Wednesday, February 28, 2018

Alrightreads: Castles

It took me the best part of a decade to make it through Mervyn Peake's Gormenghast, so I don't feel like fortifying myself inside another castle-bound epic just yet. Here are some shorter books about castles, or that may turn out to be using 'castle' in the title symbolically or whatever, you know what authors are like.


P. G. Wodehouse, Something Fresh (a.k.a. Something New)

1915 / Audiobook / 190 pages / UK

***

I've never found Wodehouse to be the comedy god others do. He doesn't have the inherently funny way with words of a Douglas Adams or Terry Pratchett, and his winding together of disparate, blatantly-telegraphed plot points isn't as satisfying as a David Renwick or Larry David. Plus, I know we're laughing at the idle, incompetent, undeserving rich, but spending so much time around these asses is still annoying.

It gets points for having a surprisingly strong female character and a character named Threepwood.


Shirley Jackson, We Have Always Lived in the Castle

1962 / Audiobook / 214 pages / USA

*****

What if Wednesday Addams was a real person? What if American Psycho was palatable? What if a classic Gothic novel had a reasonable page count?

Shirley Jackson's final novel should be required reading for adolescent goth girls everywhere, and for grown men who are adolescent goth girls at heart.


Italo Calvino, The Castle of Crossed Destinies (Il castello dei destini incrociati)

1969 / Ebook / 144 pages / Italy

****

Italo Calvino wrote one of my favourite books of 2015 (not that I can remember anything about it now) and another one that amazed me in concept, but less in execution.

This tale of mysteriously mute travellers telling their stories via Tarot cards, unreliably interpreted by our narrator, falls into the latter category. My enthusiasm for playing along with the digital Visconti-Sforza deck on tarot.com petered out after the first couple of yarns. Great idea though.


Gene Wolfe, The Castle of the Otter: A Book About the Book of the New Sun

1982 / Ebook / 117 pages / USA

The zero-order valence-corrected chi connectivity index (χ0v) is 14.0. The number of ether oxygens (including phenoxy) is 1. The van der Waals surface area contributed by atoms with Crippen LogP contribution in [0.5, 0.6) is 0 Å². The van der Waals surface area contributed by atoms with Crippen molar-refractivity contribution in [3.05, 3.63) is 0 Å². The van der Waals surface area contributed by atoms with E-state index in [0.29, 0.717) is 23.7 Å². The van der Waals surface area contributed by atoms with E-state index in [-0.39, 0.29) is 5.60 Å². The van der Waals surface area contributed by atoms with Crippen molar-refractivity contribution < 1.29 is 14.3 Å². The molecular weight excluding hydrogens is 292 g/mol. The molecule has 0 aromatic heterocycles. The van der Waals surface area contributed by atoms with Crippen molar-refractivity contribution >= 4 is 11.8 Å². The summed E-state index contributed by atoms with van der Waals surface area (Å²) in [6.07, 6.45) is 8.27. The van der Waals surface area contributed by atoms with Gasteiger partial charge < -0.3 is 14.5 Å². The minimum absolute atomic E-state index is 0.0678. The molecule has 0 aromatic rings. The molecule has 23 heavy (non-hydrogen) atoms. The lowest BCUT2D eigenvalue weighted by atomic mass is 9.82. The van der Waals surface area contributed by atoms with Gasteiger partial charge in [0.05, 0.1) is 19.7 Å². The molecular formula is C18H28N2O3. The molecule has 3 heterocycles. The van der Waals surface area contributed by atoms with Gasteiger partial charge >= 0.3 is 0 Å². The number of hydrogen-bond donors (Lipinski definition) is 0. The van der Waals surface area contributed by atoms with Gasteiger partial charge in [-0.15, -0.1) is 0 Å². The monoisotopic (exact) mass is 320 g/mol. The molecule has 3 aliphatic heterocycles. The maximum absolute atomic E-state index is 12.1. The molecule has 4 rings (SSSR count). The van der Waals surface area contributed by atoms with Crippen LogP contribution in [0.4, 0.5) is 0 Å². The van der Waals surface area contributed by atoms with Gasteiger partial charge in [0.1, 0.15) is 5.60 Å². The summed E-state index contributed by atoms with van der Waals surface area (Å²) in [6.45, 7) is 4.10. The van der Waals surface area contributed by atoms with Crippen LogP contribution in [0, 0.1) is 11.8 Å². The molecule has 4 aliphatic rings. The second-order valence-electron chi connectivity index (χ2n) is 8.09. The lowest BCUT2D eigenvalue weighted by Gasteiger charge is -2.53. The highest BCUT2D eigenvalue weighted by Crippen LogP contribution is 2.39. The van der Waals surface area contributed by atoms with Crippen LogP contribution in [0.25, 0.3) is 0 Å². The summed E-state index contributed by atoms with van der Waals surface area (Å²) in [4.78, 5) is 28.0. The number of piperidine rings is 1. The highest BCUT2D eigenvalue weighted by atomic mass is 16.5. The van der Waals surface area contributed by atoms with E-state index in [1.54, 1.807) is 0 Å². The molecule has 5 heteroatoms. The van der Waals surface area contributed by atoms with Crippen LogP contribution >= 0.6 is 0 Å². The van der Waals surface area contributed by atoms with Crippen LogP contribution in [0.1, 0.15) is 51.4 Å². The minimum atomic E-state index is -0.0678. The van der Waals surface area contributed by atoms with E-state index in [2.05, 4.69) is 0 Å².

**

Before The Book of the New Sun was even complete, its author unapologetically wrote his own fanzine/fansite in book form. Featuring self-interviews, answers to mainly imagined FAQs, glossaries of obscure words and names, a jokes page and, best of all, obsolete insights into the early-1980s US SF publishing industry.

Originally a very limited edition before it was collected with other odds and sods, I don't think Wolfe intended this vanity project to still be knocking about decades later. I enjoyed the New Sun books, though it wasn't totally my thing, and this had made me appreciate it more on a technical level at least. There's a chance I'm the least fanatical Gene Wolfe reader to ever bother reading this curio, and since even I got something out of it, I'm glad it exists.


Dave Morris, Knightmare: Fortress of Assassins

1990 / Ebook / 113 pages / UK

***

"The wight seizes you and proceeds to tear you limb from limb. A very disarming chap, as I'm sure you would agree if you were still alive."

I had one of these Knightmare books as a child, and won't have been alone in hugely preferring the interactive gamebook half to the opening novella, which barely has anything to do with the series. At least Treguard's in this one, albeit in name only. Its bloody tale of crusades, decapitation, dismemberment, disembowelling and child death is oddly targeted at slightly more mature readers than the usual Children's ITV demographic, but they probably tuned in for Knightmare anyway.

The gamebook part is fairly brief and repetitive, but still brilliant. Featuring familiar characters and scenarios and smart riddles that I didn't always crack even as someone way too old to be playing, it's just what the fans would have wanted and a perfect introduction to the gamebook format too. Much better than those rubbish Sonic the Hedgehog gamebooks I moved on to next.


Iain Banks, A Song of Stone

1997 / Audiobook / 280 pages / UK

***

Banks' "mainstream" novels never shied away from being off-puttingly unpleasant, but he seems to be yearning for a Wasp Factory level of infamy here, only a lot more predictable. He wrote a better castle story in Walking on Glass, and Kurt Vonnegut's Slapstick is a funnier take on the whole sordid business.


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